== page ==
Monday, May 15, 2006

Market forces

For a city where the free market supposedly reigns supreme, the state of Hong Kong’s supermarkets is a sobering reminder that there is no such thing as fair competition.

It’s a truism that every 20 minutes of being in Hong Kong you are putting money in the pocket of one of the three or four large companies which own everything, from the mobile phones to the pharmacies to the cable TV to the supermarkets. Rumour has it that a major British supermarket chain tried to open in HK (as it has done successfully in other countries in the region, not least China) but was forced to close following price-fixing collusion by the two other main supermarkets which it couldn’t compete with.

Apart from the fact that they are either cheap and nasty, or horribly expensive, with nothing inbetween, the thing that annoys me most about Hong Kong’s supermarkets is that they are all named insultingly inaccurately:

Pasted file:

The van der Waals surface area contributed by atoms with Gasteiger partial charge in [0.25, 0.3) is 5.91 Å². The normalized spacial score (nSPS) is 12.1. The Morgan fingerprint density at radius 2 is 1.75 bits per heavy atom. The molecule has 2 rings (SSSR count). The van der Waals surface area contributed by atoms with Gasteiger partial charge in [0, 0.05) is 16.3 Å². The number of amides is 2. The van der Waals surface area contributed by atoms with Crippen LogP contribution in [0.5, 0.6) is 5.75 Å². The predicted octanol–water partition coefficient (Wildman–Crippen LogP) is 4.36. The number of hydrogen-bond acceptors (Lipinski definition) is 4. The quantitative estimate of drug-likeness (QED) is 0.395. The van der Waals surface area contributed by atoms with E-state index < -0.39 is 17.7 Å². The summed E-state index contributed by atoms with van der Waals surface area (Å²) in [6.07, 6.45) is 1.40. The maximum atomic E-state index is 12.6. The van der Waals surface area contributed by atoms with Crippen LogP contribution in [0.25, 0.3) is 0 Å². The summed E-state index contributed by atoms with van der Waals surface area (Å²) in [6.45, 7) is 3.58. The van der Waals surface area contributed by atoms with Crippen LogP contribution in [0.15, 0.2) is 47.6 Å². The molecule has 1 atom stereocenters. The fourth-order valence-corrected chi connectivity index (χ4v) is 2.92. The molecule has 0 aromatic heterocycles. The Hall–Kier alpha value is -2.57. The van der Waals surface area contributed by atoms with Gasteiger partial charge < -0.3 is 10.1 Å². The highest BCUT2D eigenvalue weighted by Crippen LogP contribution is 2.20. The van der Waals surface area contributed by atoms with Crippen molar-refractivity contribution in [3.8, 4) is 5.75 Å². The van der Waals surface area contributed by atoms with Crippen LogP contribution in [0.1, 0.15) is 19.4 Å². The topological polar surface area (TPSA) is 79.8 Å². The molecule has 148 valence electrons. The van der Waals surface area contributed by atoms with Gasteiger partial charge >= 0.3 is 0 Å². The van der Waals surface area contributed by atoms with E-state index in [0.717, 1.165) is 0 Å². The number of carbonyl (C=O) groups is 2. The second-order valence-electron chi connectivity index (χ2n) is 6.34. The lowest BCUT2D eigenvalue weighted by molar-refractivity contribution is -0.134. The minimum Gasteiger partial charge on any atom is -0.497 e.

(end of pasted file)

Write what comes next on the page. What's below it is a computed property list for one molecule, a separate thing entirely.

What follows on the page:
· you can’t park at Park’N’Shop;
· GREAT isn’t (Great);
· Gourmet isn’t for gourmets (indeed for some reason they sell toothbrushes as well as food);
· City Super isn’t (Super); and
· you don’t get much of a welcome at Wellcome.

3 comments:

FATFIGHTER2 said...

Depends what you mean by super. I thought City Super was fab, if expensive. It's by far the best of the bunch, although Park'N'Shop has a pretty good chocolate selection. Ah, how I miss that chocolate and sweetie aisle...

Chris said...

The supermarket was Carrefour (which is French), and the story was that the big supermarkets didn't like their suppliers supplying a supermarket that charged less than they did.

Result - Carrefour closed their 3 stores and exited HK.

Presumably they don't have any problem with their suppliers supplying City Super, who charge higher prices. It must also help City Super to have strong links with a property developer...

LottieP said...

Thanks for stopping by, Chris. I'd heard (from someone who works on the supply side of their business, which of course is based in Hong Kong) that it was Tesco.

I saw today in Central that Marks & Spencer are beefing up their food hall. Happy middle class news of course, but what are the piss poor HK supermarkets going to do about it?